28th March

Yesterday's vanguard of sea passage did indeed prove to be the start of better things, with far more on the move in today's gentle southwesterly; sadly, passerines didn't find these conditions to their liking and it was unexpectedly quiet both on the ground and overhead. The lion's share of the sea passage was logged at the Bill, where 357 Common Scoter, 84 Common Gulls, 15 Sandwich Terns, 14 Red-throated Divers, 9 Velvet Scoter, 8 Arctic Skuas, 4 Mediterranean Gulls and singles of Curlew, Great Skua and Yellow-legged Gull passed through and the first Puffin of the year visited the auk colony; Chesil got much less coverage but 6 of the Velvet Scoter were logged from there as well. On the ground, 3 Twite that dropped in and appeared to be settled around Fancy's Farm would have been a real crowd-puller but couldn't be found in later searches. Visible passage was reduced to a mere trickle in comparison with recent days, whilst grounded arrivals at the Bill amounted to just single figure totals of the routine early spring fare, amongst which a lingering Firecrest was about the best on offer; winterers still about included the Hume's Warbler at Thumb Lane and 4 Purple Sandpipers and a Short-eared Owl at the Bill.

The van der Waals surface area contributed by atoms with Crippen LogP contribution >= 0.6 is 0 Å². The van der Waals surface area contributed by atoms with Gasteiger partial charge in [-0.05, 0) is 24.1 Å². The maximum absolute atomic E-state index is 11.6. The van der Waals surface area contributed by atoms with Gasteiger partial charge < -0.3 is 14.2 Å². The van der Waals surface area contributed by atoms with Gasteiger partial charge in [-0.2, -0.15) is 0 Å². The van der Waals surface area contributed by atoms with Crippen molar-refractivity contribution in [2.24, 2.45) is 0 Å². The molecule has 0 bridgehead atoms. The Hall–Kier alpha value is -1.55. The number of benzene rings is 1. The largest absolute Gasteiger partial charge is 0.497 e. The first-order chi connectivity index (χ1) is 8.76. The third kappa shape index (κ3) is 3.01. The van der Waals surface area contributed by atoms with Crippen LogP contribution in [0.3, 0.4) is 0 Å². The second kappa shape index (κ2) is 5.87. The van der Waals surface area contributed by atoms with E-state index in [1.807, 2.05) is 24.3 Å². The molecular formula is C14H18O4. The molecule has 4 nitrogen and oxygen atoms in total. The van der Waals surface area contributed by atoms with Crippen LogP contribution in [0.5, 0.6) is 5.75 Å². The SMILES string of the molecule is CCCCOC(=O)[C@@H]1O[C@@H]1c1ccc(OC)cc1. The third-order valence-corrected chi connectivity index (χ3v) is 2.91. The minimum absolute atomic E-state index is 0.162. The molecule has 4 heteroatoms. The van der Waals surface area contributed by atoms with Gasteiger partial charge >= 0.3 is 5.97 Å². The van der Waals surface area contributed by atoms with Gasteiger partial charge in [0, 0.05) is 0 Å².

A lone Rush Veneer was the only immigrant moth trapped overnight at the Obs; additionally, a March Moth was a good local record at Weston.

The sea was well worth attention for a few hours after dawn when the Velvet Scoters and Arctic Skuas were the pick of the passage © Keith Pritchard:

...we've never been quite sure why it is that on average Red-throated Divers on spring passage pass far closer to the Bill than they do when they're toing and froing in mid-winter © Martin Cade:

This March Moth from Duncan Walbridge's garden at Weston was easily the highlight from overnight mothing; it seems from the records as though this is a species that's been lost from Portland after seemingly being a transitory resident: there were no reports of it during the Victorian era (when the island was very well recorded), but we have Obs records stretching right back to 1959, with it being trapped frequently enough during the 1980s (the last was on 31st March 1987) that it was surely resident at that time. Since the female is wingless it seems hardly possible that the species colonised the island of its own accord during the first half of the 20th century - perhaps it was accidentally introduced on imported vegetation by the early Obs pioneers? © Martin Cade: